What Olsen finally did there is offer the salmon to one major grocery-store chain, Nishi Rei, at a price it couldn’t refuse on one condition – that the salmon only be sold as sushi.

Sales started out slow, but grew fast. Salmon now vies with tuna as the top sushi in Japan, and salmon sushi has spread far beyond Japan. It is now a norm in restaurants around the globe.

High-end sushi restaurants now even offer Copper River king salmon sushi from Alaska fish flash frozen to kill all parasites before being thawed and trimmed, and Copper River Chinooks steaks and filets remains, by many accounts, the world’s “most sought after” of salmon, thanks to salmon’s relative rarity and some smart marketing long ago. 

It will be interesting to see if the Copper River fish can hang onto its status as something of the Romanée-Conti of salmon or succumbs to some pampered, farmed Chinook fed a diet of organically raised grubs as the Kiwis up their salmon production

Meanwhile, the one given about competition in the marketplace is that it drives down prices whether by lowering them immediately or slowing normal inflationary increases. All of which creates just one more problem for an Alaska industry already battling near overwhelming competition.

Alaska salmon will always be valuable, given that the oceans produces fish for free. But the question is how valuable.










4 replies »

  1. If the farm raised salmon are able to deliver “repeatable quality”………then all the wild caught salmon have to offer is nostalgia or some environmental/health intangible.
    Maybe the farm raised salmon can be rebranded as some kind of “Frankenfish”.
    Ever heard of Chilean Sea Bass? It’s real name is “Patagonian Toothfish”. For obvious reasons a re-branding was in order.
    If farm raised fish can be labeled as “fake fish”, kind of like fake meat, that might change consumer acceptance of farm raised fish.
    Alaskan fishermen need to find their own version of Bjorn Eirik Olsen. They need to “Sell the sizzle, not the steak”. Sell Alaskan salmon as something akin to grass-fed beef.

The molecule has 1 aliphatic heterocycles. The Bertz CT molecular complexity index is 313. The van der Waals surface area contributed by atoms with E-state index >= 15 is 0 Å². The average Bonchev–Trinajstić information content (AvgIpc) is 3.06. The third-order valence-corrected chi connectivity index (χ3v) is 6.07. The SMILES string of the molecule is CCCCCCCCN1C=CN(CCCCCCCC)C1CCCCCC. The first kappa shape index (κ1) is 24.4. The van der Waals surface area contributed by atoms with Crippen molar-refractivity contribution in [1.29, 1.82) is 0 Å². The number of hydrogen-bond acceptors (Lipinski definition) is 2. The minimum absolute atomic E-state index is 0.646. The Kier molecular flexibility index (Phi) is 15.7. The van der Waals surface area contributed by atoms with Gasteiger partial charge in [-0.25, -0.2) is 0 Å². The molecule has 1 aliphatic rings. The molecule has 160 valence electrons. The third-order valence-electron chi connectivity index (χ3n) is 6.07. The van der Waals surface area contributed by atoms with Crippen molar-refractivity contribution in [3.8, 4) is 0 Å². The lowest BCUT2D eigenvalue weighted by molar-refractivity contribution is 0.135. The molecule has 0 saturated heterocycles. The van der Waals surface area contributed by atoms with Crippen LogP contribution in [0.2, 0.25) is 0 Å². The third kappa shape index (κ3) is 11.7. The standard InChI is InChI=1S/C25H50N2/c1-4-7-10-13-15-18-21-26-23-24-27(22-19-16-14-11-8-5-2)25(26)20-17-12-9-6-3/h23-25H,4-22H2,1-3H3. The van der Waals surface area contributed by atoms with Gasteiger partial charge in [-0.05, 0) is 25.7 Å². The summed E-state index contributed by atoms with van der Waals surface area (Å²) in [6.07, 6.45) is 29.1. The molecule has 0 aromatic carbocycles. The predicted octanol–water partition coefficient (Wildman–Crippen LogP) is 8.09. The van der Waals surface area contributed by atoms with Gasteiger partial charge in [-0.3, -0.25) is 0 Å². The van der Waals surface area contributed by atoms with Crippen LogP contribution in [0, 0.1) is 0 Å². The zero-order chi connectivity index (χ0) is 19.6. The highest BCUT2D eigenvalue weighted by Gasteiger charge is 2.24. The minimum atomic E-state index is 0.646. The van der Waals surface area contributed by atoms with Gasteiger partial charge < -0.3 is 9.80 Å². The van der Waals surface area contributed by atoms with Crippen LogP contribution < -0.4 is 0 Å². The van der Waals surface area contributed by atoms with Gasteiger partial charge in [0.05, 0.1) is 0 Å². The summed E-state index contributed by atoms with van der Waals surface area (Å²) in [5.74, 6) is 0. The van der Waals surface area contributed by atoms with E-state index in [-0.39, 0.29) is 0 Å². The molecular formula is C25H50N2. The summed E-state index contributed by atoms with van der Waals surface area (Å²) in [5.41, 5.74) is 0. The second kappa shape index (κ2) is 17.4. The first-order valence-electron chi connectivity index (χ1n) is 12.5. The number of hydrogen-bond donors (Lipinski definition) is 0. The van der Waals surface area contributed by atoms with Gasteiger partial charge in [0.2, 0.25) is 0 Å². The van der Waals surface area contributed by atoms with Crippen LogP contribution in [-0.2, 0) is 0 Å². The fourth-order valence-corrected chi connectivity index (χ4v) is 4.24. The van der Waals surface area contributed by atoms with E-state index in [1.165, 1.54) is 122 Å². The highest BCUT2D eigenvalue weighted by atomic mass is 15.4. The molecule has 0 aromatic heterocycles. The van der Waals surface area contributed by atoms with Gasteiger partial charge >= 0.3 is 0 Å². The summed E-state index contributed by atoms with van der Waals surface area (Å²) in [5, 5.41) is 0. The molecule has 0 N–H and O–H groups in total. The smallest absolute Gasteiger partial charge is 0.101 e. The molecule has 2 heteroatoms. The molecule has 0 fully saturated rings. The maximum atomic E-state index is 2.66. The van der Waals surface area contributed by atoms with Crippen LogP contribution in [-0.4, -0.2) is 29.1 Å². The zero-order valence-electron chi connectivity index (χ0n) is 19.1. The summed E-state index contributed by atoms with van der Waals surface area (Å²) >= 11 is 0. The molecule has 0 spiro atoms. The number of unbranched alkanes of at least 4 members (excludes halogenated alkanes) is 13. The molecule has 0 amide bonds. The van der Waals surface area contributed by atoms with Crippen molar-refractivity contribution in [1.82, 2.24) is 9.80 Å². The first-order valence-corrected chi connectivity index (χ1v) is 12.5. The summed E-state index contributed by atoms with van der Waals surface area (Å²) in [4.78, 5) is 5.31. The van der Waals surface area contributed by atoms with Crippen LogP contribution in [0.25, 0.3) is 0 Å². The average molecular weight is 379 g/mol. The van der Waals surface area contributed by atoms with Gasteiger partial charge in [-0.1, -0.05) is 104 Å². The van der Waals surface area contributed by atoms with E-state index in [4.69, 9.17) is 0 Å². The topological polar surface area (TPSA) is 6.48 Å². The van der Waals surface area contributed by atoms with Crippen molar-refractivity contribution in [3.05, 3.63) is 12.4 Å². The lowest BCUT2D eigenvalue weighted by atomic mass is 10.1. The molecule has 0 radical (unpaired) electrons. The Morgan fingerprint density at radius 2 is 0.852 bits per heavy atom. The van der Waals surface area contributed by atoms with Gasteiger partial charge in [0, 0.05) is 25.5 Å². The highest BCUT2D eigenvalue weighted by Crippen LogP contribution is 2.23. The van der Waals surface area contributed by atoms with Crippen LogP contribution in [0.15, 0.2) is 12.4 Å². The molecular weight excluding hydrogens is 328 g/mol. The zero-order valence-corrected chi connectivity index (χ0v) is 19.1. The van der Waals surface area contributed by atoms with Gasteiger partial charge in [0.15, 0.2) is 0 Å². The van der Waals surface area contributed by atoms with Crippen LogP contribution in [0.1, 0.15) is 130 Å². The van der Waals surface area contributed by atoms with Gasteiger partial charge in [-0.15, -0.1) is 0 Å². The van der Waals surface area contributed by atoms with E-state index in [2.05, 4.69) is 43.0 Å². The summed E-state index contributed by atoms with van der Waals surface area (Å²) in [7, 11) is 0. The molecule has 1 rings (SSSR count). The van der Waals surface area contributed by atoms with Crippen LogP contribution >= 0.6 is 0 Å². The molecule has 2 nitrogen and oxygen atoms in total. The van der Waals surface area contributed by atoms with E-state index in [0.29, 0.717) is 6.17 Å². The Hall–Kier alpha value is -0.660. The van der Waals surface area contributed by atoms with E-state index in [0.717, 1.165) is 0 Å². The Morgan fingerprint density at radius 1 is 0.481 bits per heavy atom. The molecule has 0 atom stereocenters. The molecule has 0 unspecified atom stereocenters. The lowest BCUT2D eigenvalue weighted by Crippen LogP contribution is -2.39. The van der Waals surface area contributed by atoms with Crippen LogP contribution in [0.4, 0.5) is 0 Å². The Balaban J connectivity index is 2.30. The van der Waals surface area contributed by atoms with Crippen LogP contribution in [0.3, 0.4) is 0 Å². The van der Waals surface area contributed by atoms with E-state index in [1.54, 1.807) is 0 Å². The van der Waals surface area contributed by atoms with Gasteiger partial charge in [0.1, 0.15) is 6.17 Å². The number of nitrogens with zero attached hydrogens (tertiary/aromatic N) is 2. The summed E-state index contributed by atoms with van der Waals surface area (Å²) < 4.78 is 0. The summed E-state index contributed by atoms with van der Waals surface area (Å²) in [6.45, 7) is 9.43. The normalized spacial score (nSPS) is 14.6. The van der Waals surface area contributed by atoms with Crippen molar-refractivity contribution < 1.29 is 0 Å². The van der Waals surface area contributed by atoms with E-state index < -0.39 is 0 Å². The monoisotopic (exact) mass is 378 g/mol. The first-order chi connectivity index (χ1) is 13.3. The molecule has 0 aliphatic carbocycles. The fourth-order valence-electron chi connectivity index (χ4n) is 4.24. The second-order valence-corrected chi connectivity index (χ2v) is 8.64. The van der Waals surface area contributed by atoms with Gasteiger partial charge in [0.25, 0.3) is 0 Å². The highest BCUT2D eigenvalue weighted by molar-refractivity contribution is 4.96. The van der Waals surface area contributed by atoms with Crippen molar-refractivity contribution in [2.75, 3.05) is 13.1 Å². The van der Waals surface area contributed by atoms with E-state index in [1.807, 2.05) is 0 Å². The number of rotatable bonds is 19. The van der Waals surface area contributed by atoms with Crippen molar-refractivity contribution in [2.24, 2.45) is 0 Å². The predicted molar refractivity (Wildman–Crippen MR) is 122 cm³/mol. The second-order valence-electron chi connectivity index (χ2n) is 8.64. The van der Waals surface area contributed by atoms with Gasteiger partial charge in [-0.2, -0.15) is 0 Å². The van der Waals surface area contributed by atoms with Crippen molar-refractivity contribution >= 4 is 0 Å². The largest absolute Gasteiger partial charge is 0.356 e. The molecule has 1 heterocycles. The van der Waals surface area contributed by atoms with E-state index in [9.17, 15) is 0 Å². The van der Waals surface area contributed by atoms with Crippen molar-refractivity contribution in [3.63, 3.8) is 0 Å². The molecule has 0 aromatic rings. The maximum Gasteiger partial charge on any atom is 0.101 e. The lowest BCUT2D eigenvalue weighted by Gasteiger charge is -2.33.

• Fake meat and fake fish are all on the horizon, Mark – – and in a world worried about “carbon footprints,” consumer acceptance doesn’t seem to be a problem.

      Alaska tried the frontal assault on farmed salmon years ago. A host of reasons as to why farmed fish are worse than wild fish were trooped out. The campaign wasn’t working even before farmed salmon won some blind tastings against wild salmon. It’s been all downhill since then.

      Now wild is potentially more of a liability than an asset given the market position and the money of the farmers.

      Starting a war with them appears foolish, especially with RAS operations coming online all over the world with their clean, filtered water and carefully controlled menus for fish feed. Who knows what salmon are exposed to in the ocean. Can you say microplastics? And what polluted food sources salmon might be chowing down on there.

      Some RAS operations are already pushing the idea their fish are cleaner and thus “healthier” because their exposure to pollutants can be totally controlled. Getting into any sort of PR war with the farmers would be like taking a knife to a gunfight, especially when Alaska is in the fish farming business in a big way, too, and some scientists think that is messing up the entire North Pacific ecosystem.

      That said, I think you have exactly the right idea in selling the sizzle, not the steak. But your example is not so great. Grass-fed beef isn’t exactly lighting the market on fire. Beef sold as “grass-fed” is reported to represent only about about 1 percent of beef sales.

      Wine might be a better model than beef. Ninety-seven percent of the more than 11,000 wineries in the U.S. are reported to be small (less than 5,000 cases) or smaller. Go into a liquor store and look at all the choices you have and most of them rather pricey. Seventy percent of wineries are reported to be selling wines that cost $20 per bottle or more.

      They make the money by selling a lot more than the wine. It’s now the “sizzle” but more the terroir, the quest for greatness, the craftsmanship, the loving production, yadda, yadda, yadda.

      Thare are some small catcher-processors of salmon doing business in a similar style in Alaska now. Some of them seem to be doing quit well. But there is no collective power there that I can see in the way you find it in Washington wines or Oregon wines or California wines. Instead, they appear to be largely in debt to the Alaska Seafood Marketing Institute (ASMI), which is largely controlled by the state’s major salmon processors.

      And they’re still making money off the way the industry operates now. So, so why would they want to change it?

  2. Years ago, while traveling in New Zealand, I remember seeing Chinook at a small fish farm along with rainbow trout. New Zealand is also world renown for their trout fishing, both rainbow and brown trout. They farm spruce trees at industrial levels, as well as red deer and elk. It’s been about five years since I’ve had king salmon, for some reason I still buy a king stamp every year. If New Zealand farmed kings and brought them to market, even here in Alaska, they’d sell out.

    On a side note, funny thing about the spotted owl…it actually thrives in second growth forests not old growth.